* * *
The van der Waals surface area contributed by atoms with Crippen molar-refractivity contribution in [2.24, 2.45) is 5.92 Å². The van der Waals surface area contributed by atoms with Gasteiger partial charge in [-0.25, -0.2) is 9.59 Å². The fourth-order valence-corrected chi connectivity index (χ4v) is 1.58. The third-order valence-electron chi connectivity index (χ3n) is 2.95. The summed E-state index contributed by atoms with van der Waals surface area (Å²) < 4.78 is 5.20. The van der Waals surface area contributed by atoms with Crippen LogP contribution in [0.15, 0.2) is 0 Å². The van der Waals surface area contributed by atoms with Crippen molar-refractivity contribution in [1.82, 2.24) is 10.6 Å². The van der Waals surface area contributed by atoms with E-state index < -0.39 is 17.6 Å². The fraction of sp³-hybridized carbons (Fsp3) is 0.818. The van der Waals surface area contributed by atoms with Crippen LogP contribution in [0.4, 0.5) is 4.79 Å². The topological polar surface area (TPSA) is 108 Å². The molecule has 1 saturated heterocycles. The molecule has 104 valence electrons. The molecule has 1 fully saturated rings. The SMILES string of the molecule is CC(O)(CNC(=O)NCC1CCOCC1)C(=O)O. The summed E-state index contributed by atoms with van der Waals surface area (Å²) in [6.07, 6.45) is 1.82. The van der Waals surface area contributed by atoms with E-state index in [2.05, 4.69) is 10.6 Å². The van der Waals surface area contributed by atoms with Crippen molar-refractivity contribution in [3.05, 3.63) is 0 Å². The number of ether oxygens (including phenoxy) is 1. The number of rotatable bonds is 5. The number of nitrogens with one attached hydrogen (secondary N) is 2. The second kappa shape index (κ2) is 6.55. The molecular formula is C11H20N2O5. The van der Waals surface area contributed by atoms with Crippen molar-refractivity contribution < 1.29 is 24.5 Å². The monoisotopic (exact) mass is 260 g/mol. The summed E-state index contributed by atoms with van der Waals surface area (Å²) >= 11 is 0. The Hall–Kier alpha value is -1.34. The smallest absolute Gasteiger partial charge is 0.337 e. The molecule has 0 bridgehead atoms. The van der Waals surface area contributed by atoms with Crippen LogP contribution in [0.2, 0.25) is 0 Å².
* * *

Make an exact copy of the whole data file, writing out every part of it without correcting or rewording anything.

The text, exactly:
The van der Waals surface area contributed by atoms with Crippen molar-refractivity contribution in [2.24, 2.45) is 5.92 Å². The van der Waals surface area contributed by atoms with Gasteiger partial charge in [-0.25, -0.2) is 9.59 Å². The fourth-order valence-corrected chi connectivity index (χ4v) is 1.58. The third-order valence-electron chi connectivity index (χ3n) is 2.95. The summed E-state index contributed by atoms with van der Waals surface area (Å²) < 4.78 is 5.20. The van der Waals surface area contributed by atoms with Crippen LogP contribution in [0.15, 0.2) is 0 Å². The van der Waals surface area contributed by atoms with Crippen molar-refractivity contribution in [1.82, 2.24) is 10.6 Å². The van der Waals surface area contributed by atoms with E-state index < -0.39 is 17.6 Å². The fraction of sp³-hybridized carbons (Fsp3) is 0.818. The van der Waals surface area contributed by atoms with Crippen LogP contribution in [0.4, 0.5) is 4.79 Å². The topological polar surface area (TPSA) is 108 Å². The molecule has 1 saturated heterocycles. The molecule has 104 valence electrons. The molecule has 1 fully saturated rings. The SMILES string of the molecule is CC(O)(CNC(=O)NCC1CCOCC1)C(=O)O. The summed E-state index contributed by atoms with van der Waals surface area (Å²) in [6.07, 6.45) is 1.82. The van der Waals surface area contributed by atoms with E-state index in [2.05, 4.69) is 10.6 Å². The van der Waals surface area contributed by atoms with Crippen molar-refractivity contribution in [3.05, 3.63) is 0 Å². The number of ether oxygens (including phenoxy) is 1. The number of rotatable bonds is 5. The number of nitrogens with one attached hydrogen (secondary N) is 2. The second kappa shape index (κ2) is 6.55. The molecular formula is C11H20N2O5. The van der Waals surface area contributed by atoms with Crippen molar-refractivity contribution < 1.29 is 24.5 Å². The monoisotopic (exact) mass is 260 g/mol. The summed E-state index contributed by atoms with van der Waals surface area (Å²) >= 11 is 0. The Hall–Kier alpha value is -1.34. The smallest absolute Gasteiger partial charge is 0.337 e. The molecule has 0 bridgehead atoms. The van der Waals surface area contributed by atoms with Crippen LogP contribution in [0.2, 0.25) is 0 Å².